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Questions to be able to answer for the document analysis:  Who wrote the document To whom   When was it written  What does it say  Historical circumstances promoting the composition of the document  Why is it significant Documents to know:  The Prince by Machiavelli  Froissart: on the Jacquerie  Knighton: The Impact of the Black Death  Africa and the West  St. Simon  Louis XIV Memoirs Important Themes to think about for the essay questions:  Exploration/Expansion  Reformation and Counter Reformation o Religious wars  Political Changes o Feudalism, monarchy, absolutism o Conflict between church and state  Renaissance o Humanism Lecture Notes: The Renaissance Wednesday, February 10, 2016 10:57 AM Most historian’s und stand the Renaissance as a phenomenon in Italy during ­­­­­­ Is it appropriate to divide history into distinct periods On what basis can we divide history into these period so What are the consequences of these divisions On what basis do we characterize and interpret these historical periods  Francesco Petrarch (1304­1374) o Some people thought they were living in a golden age but many people did not realize that  Jacob Burckhardt o Published a book in the 19jth century called the civilization of the Renaissance in Italy o Thought that this as one of the first modern cultures o Saw it as being in stark contrast to the Middle Ages o Republican government shifts to monarchy's and oligarchy’s o Humanism: refers to liberal arts education. Influenced virtual very field of knowledge  Intellectual movement who's central focus was determining man’s place in society. Deeply religious movement  Loved the ancient civilizations of Greece and Rome. Thought by reading the works of these societies they would n able to learn about human nature  Also thought it would make them more civilized  Optimistic outlook of the human condition, though they would be able to create a world worthy of the god that crater them Niccolo Machiavelli  The prince  Represents a. Departure for much of the humanist program The arts  Giotto, crucifixion, 1320­1325 People look more human than they did in previous art o o Express the human capacities of the human figure  In sculpture, artists were inspired by the ancient world o Favored the creation of free standing human figures so people could walk around them  Scholars began to imagine the ideal city as one that would be characterized by ideal morals and educated people. Also, included a material vision  Transformation between the people who created art and those who bought it o There was no independent art market. It was normally commissioned, with room for very little creative and individual expression o Individuals more often became to be the patrons of works of art. Merchants, bankers, and others began to ask artists. To create statues or portraits. Of them o Decline in religious artwork o The artists weren't consider d any more important or glorious than any other crafts person, o The 15th century proved pivotal in elevating artists above other craftsmen o This was due to the increasing amount of work artists were asked to do, normally by wealthy individuals. Art became a sign of social status Artists were now recognized as creative geniuses o Discovery in the Renaissance  The separation of European. Culture from other cultures was heightened during this time  Travel and trade allowed them to become aware of other societies  Magellan landed in India, tried to go around the world but n died up dying in the Philippines  Explorers were tempted to go out and hopefully trade directly with Asia, even though explorations were very dangerous  Improvements in ship building and sails made it feasible for people to sail out in the ocean Rethinking the Renaissance  More continuity between the Middle Ages and Renaissance than some people make it seem Treating the Renaissance as a separate period showcases how difficult it is to divide  history  The growth of slavery was part of the economic expansion during this time  The Black Death was still prominent  Most people were illiterate, so they weren't reading the classic texts  Poorer people weren't paintings to put in their homes Politics government and religion in the later middle ages Monday, February 22, 2016 11:03 AM  Many dimensions of European life underwent dramatic changes during this period  There were signs of recovery despite all of the tragedy  Difficulties with the institutional church, changes in economic and religious life show that Europe was on the way to recovery Political and military life  Represents a reversal of earlier trends we have seen  Centralization process to bring territory and people under control of the monarchy'  When a leader was strong and confident, things went pretty well. If they weren’t strong and confident, were underage insane or didn’t have an heir, power went to regents and progress was lost  Monarchy was threatened by varying quality of leadership  Economic problems caused concerns as well o Wars were very expensive and put economic strains on the monarch o Kings could raise taxes, but needed the consent of his subjects o He could borrow money, but if he was unable to pay it back he wouldn’t have that opportunity later o Plundering was another option, but wasn’t favorable because it led to corrupt leaders  France came close to being conquered by England  Hundred years war (1337­1453) o Period of intermittent warfare Caused by the age old rivalry between France and England o o Battles of Crecy and Poitiers  During these battles where many people died, the black death was also spreading throughout Europe and there was a lot of looting o The French changed strategy by focusing on small battles rather than large ones and were more successful as England started to lose more territory o The English people were starting to become annoyed with the war and they eventually kicked King Richard II out of power o Charles VI (The Mad)  Had to give up his son and give up the throne  French guy Lol I don't know o Joan of Arc  She came and helped gain victories for the French , was eventually killed at the stake because she was a woman Unam Sanctam (1302)  Struggle between the pope and the king over power  King Philip brought enough pressure on the papacy that the power of the pope was severely weakened o The new pope, clement V, repealed the unam Sanctam  Papacy moves to Avignon and stayed there for centuries o Anti­papal sentiment began to develop o Gregory XI moved back to Rome because the people thought that Great Schism  Council of Pisa o Rome and Avignon popes deposed o Third pope was named, a three way schism ensued Recovery  Changes in economic life o The black death was devastating to the economy, but after it we can start to see some growth and improvements o Banks became more popular. New methods for bookkeeping and moneylending  Books were developed as sort of manuals for banking o Hanseatic League  Informal association of over 100 trading cities dominant in northwestern Europe  Not as robust or complex as the Mediterranean, but was still successful o Jacob Dugger  Prominent person in the spice trade, his family was a bunch of bankers  Eventually was controlling all money transfers in the holy roman empire to and from the Papacy o Innovation sin Agricultural life  Lower rents and increased wages in the wake of the black death  Higher standard of living for laborers and small farmers  Before, their diet consisted mostly of bread. They were able to eat more because of lower food prices o Cloth making  Innovations in cloth making allowed lower class people to boost their income by making cloth in the winter when their fields were frozen  Initially England was a supplier of raw wool, eventually this declined while the export of finished cloth was increasing o Woman workers  Increasing number of urban guilds across Europe that limited the ability of women to take over their husbands trade when he died Wealthy townsmen were less inclined to let their wives and daughters  work in some of the fields where they were previously able to  Changes in the church o Confraternities o Corpus Christi o Anchoress o Brothers and Sisters of the Common Life o Devotio moderna  Renaissance Rome Wednesday, February 25 2016 Early Reformation  Martin Luther o 95 theses o Not very radical o Luther hated the Dominican monk selling indulgences, (indulgence controversy) o Read bible in a new way. Humans couldn’t earn salvation through good works alone­faith/grace o Justification by faith­ sola fide o Good works/sacraments destraction from faith  PopLeo X condemned Luther o Luther resisted­ diet of worms 1521 o Said papacy had no authority over him  Luther’s Theology o Justification of faith o Ultimate authority of the bible o Priesthood of all believers­ unmediated relationship with God is okay o Translation of bible into German­ no difference between a devout lay person or a priest  Why how o Tempo of criticism picked up o Church unable to reform/respond o Humanim/Christian humanism  Exposed elements of church that weren’t working Erasmus (ceremonies empty, but without proper training people could harm themselves  Insistence that the bible should be available for everyone to read themselves o Newer outlets of lay piety  Allowed people to articulate spirituality without the assistance of a priest  Undermined monasticism and the power of priests  Stressed simplicity/ humility as a reaction to the corruption and wealth of the church o Weaknesses in the papacy  Corruption, war, lost spiritual credit, simony, ignorance of clergy Things to Keep in mind o Dispute within Christendom o Used to only one religion, so huge change and conflict o Many believed there could only be one religion, had less energy to persecute Jews o Reformation had profound impact­ no area of life untouched o Many opposed the reformation, even church’s critics Spread of Luther’s Ideas o Availability of printing press, books were intitially very expensive. Went from block printing to moveable type. For the illiterate, there were pictures and woodcuts o Humanist support o Urban support­ cities had grivances bc the clergy was exempt from taxes and had better land o Peasants­ interpreted message of freedom as freedom from lords o Lack of strong authority o Charles V was a very bad guy. Controlled most of Europe and fought with France and Turkey o By the time he turned his attention, ½ the empire was Lutheran. 1555 Peace of Augsbus. The church fractured for good but not too much traction elsewhere Significance o Split up united Christendom, caused serious wars, everything in Europe had religious dimension for next 200 years o Difficult interpretations of protestants o Weakened HRE and strengthened England o People come to believe religious truth not possible to obtain Counter Reformation o Not simply a response, trying to address issues Protestant didn’t address o Urgency to moral reform o Monks began to specialize in preaching around 1525 o Jesuits­ 1540 founded by Ignatious Loyola o No distinctive clothing, high standards­ very hazardous assignments, secret missions o Council of Trent Expansion in Africa Monday, February 29, 2016 11:11 AM The Portuguese were interested in exploring Africa in order to increase trade with these areas and find a direct trade route so they didn’t need to rely on Muslim merchants as middle men Vasco de Gama Pedro Alvares Cabral 1464­1520  Both Portuguese traders who brought back spices and jewelry and sold it for huge profit Christopher Columbus (1451­1506)  Sailed under a Spanish flag but was actually Italian  He was convinced that Asia could be reached by sailing due west, also thought he was on a god given mission to find this new trade route  He asked the French, Portuguese, and English for support but they didn’t back him up  He landed in central America in the Bahamas and Cuba Ferdinand Magellan  He went all over to the Philippines and areas near there Hernando Cortes (1485­1547)  Went to Cuba, left and went to conquer the Aztec empire  Determined to establish Christianity in what is now Mexico Syphilis and Smallpox  Diseases spread from both the new world and the old world  Fevers, the flu, influenza, devastated the indigenous populations  Led to an increased need to import African slaves to work the land Plants and Animals  Cows, goats, sheep, pigs, chickens were brought to the new world where they thrived o When they were let loose in the Caribbean, they multiplied very quickly o Quickly became staples of the peoples diet  Horses were brought to the new world and allowed people to travel long distances much more quickly  Clover, peaches, artichokes went to the new world  The new world provided chocolate, tomatoes, potatoes, Reasons for going to the New World  Hope of finding precious metals  Christian conversion  Trade routes to Asia Internal factors that prompted exploration  Technological advancement o New ships and fishing equipment  Economic growth o More people with a disposable income that can fund these expedition  Population increase Why Portugal and Spain Population pressures   Increasing wealth of monarchies  New outlets for energies Eventual success  technological advantages  Political and organizational skills  Flexibility and autonomy in decision making Impact of Expansion  It took a couple centuries for Europeans to achieve the dominance over Asia and America that we are familiar with  It was not total and complete domination right away. It was a gradual process  Economic impact o Broke up the monopoly of the Arab and venetian spice trade  Intellectual impact o Bartolome de las casas  Defended the idea of the humanity of the people encountered in the Americas  Condemned the brutality inflicted upon these people  Said that all people who live on the earth must be treated under a natural law o Juan genes de Sepulveda  Thought that the "Indians" were not actually people, but rather were human­like and therefore didn’t have these rights  Missionaries saw themselves as protectors of the Indians because they thought they would convert and assimilate into western culture War, Politics, and Religion in 16th century Europe Wednesday, March 2, 2016 11:07 AM Peace of Augsburg  1555  Made permanent the division of Christendom  Said that the ruler of a land got to determine the religion that land would practice  This had already been going on in practice but this codified it Religious conflict shifts  Away from the holy roman empire, toward western Europe  Intensifying struggle for Protestantism  Geneva became a refuge for protestants who were kicked out of their country  Many parts of Europe descended into armed conflict as the churches fought Internal conflicts were present along with transnational conflict  Catholic and protestant churches struggled against each other in France, the Netherlands, and England In the latter half of the 16th century there is a struggle between England and Spain over  supremacy in Europe The French wars of Religion  1562­1598 Francis and henry were very strong capable rulers with many resources, but it soon  became clear that the success of France was correlated with their individual personalities  Henry II was killed accidentally by a jousting tournament and was succeeded by his sons  Some people such as the Medici’s used religion as a justification for the fighting  Calvinism was the name of the branch of Protestantism in franc o Followers were known as Huguenots o Appealed throughout all segments of French society and had followers from every social class 40­50% of French nobility converted, making it a potentially dangerous political o force in France o They were well organized and had the support of nobles, making them seem very dangerous to those who opposed them  Catherine de Medici o Married to Charles IX (1560­1574) o Interested in religious compromise in order to alleviate the political tension in France o Leaders form the two sides wanted to dominate one another Constitutional crisis for the French   Became more complicated because of the intervention of outsiders o Philip II of Spain supported the catholic side, Elizabeth of England supported the protestant  St Bartholomew's Day Massacre o August 24 o 30,000 French died War of Three Henries  1588­89  Henry of Navarre, later henry IV o Took the throne but this was a problem because he was protestant and the majority of France was catholic o He converted to Catholicism in order to keep ruling o Attempted to solve religious problems by offering the Edict of Nantes (1598)  Acknowledges Catholicism as the official religion of France, but allowed for religious toleration and freedom  Henry Duke of Guise  Henry III o Assassinated by a monk Philip II  Became king of Portugal in 1580  Very rich and powerful because he had a lot of land all over the world The Netherlands  Consisted of 16 provinces  No real political bond between them, except that they had a common ruler of Philip II from Spain  Northern and southern provinces spoke different languages  Open to a lot of different influences due to its position  Some people were Lutherans, Baptists, Catholics  Philip wanted to expand his control in this area but there was considerable opposition to this from the lower countries o They feared they would lose the freedom they enjoyed o Philip wanted to eradicate religions other than Catholicism  William "the silent" of Orange o 1533­1570 o 1566 iconoclasm  Statues from catholic churches were being destroyed o Philip sent the Duke of Alva to go against them, but the rebels were able to organize o He eventually pulled out because there wasn’t much success  Duke of Parma o Unable to eradicate Protestantism like he was hoping to do Elizabethan England  She ruled from 1558­1603  During her rule England rose as the leading protestant country  Very reluctant to adopt the role of champion of the protestants  Her mother was executed when she was 3, father was Henry VIII and died in 1547. After henry died, her brother Edward and sister Mary were rulers before Elizabeth was  Created a protestant church for England  Catholics was strong among the aristocratic class Puritans and Presbyterians  Elizabeth didn’t want to help the rebels because someone might come and help the rebels in England  Also she didn’t want the Netherlands to come under control of France  Eventually sent actual help to them  Spain was threatening Elizabeth’s throne by helping the Irish defend themselves against English domination Spanish Armada History 1B Quarter Review Wednesday, March 9, 2016 10:58 AM Empire (with Charlemagne)  The empire was fraying at the edges Was too large and unwieldy even for a ruler with a dominant personality like  Charlemagne Feudalism  Didn’t really exist It is really only brought up for convenience   Feudal monarchies o Louis VI and William the Conquered o Different ways they were established in France Medieval religion: the churches  Christianity started to have stronger roots in Europe starting in the middle ages  10th and 11th centuries it established itself as part of the fabric of European society  Monastic movements o How they articulated this greater intensification of Christian spirituality Reversal of fortune: the Black Death  Killed a lot of people  Confused society led to more personal worship  Increased living conditions for laborers Europeans expand The Renaissance  When we think of the renaissance we think of the art music and intellectual output, but that doesn’t speak to the vast majority of the people who weren’t able to participate in the portrait painting or language learning  Shows the problem with periodization  Darker side of the renaissance, came at the expense of many people in Europe and the Americas Reformations in Religion  Efforts to make the church a better place never took in the way the reformation did  Martin Luther and other reformers in the 16th century had criticisms that finally fractured the roman catholic church  The printing press allowed their messages to spread widely  The humanist critique of the church undermined the church by pointing out its flaws  The great schism where the papacy had spread into 3 different camps, also the papacy was getting involved in wars and such which made it look bad and meant it wasn’t already strong enough to withstand the criticisms  Index of prohibited books (1559) was a list of books that the church said you needed special permission to read so that you didn’t fall into heresy  Council of Trent o Program to improve education of priests o Codified the 7 sacraments o Made the index of prohibited books Monarchy Resurgent  Louis XIV  Despite the fact that he was held up as an absolutist monarch, this type of government was never truly absolutist  He knew he was bound by the laws of god so he couldn’t really do whatever he wanted, and also the way the French government was set up it was really difficult for one person to truly have that much power For a very long time, monarchs were expected to support themselves from lands that they  owned  Inflation made it so that the king didn’t have the funds to do whatever he wanted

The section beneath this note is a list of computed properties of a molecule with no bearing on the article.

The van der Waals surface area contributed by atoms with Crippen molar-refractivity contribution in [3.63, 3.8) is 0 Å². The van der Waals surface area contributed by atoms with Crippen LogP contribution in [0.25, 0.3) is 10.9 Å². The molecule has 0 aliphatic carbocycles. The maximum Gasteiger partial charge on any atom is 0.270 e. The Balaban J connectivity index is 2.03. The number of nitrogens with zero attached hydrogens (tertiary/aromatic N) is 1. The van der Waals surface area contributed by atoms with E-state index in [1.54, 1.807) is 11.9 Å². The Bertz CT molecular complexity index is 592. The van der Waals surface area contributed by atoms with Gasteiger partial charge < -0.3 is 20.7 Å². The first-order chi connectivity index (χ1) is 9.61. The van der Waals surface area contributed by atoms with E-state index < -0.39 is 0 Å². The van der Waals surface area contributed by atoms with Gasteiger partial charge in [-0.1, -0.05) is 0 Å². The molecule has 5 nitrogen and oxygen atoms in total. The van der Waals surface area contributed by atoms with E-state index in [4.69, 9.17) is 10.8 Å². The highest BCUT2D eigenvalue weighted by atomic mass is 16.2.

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Chapter 14, Problem 82E is Solved
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Textbook: Chemistry: The Central Science
Edition: 13
Author: Theodore E. Brown; H. Eugene LeMay; Bruce E. Bursten; Catherine Murphy; Patrick Woodward; Matthew E. Stoltzfus
ISBN: 9780321910417

Since the solution to 82E from 14 chapter was answered, more than 277 students have viewed the full step-by-step answer. The answer to “Catalysis (Section)(a) If you were going to build a system to check the effectiveness of automobile catalytic converters on cars, what substances would you want to look for in the car exhaust? (b) Automobile catalytic converters have to work at high temperatures, as hot exhaust gases stream through them. In what ways could this be an advantage? In what ways a disadvantage? (c) Why is the rate of flow of exhaust gases over a catalytic converter important?” is broken down into a number of easy to follow steps, and 77 words. Chemistry: The Central Science was written by and is associated to the ISBN: 9780321910417. The full step-by-step solution to problem: 82E from chapter: 14 was answered by , our top Chemistry solution expert on 09/04/17, 09:30PM. This textbook survival guide was created for the textbook: Chemistry: The Central Science, edition: 13. This full solution covers the following key subjects: . This expansive textbook survival guide covers 305 chapters, and 6352 solutions.

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Solved: Catalysis (Section)(a) If you were going to build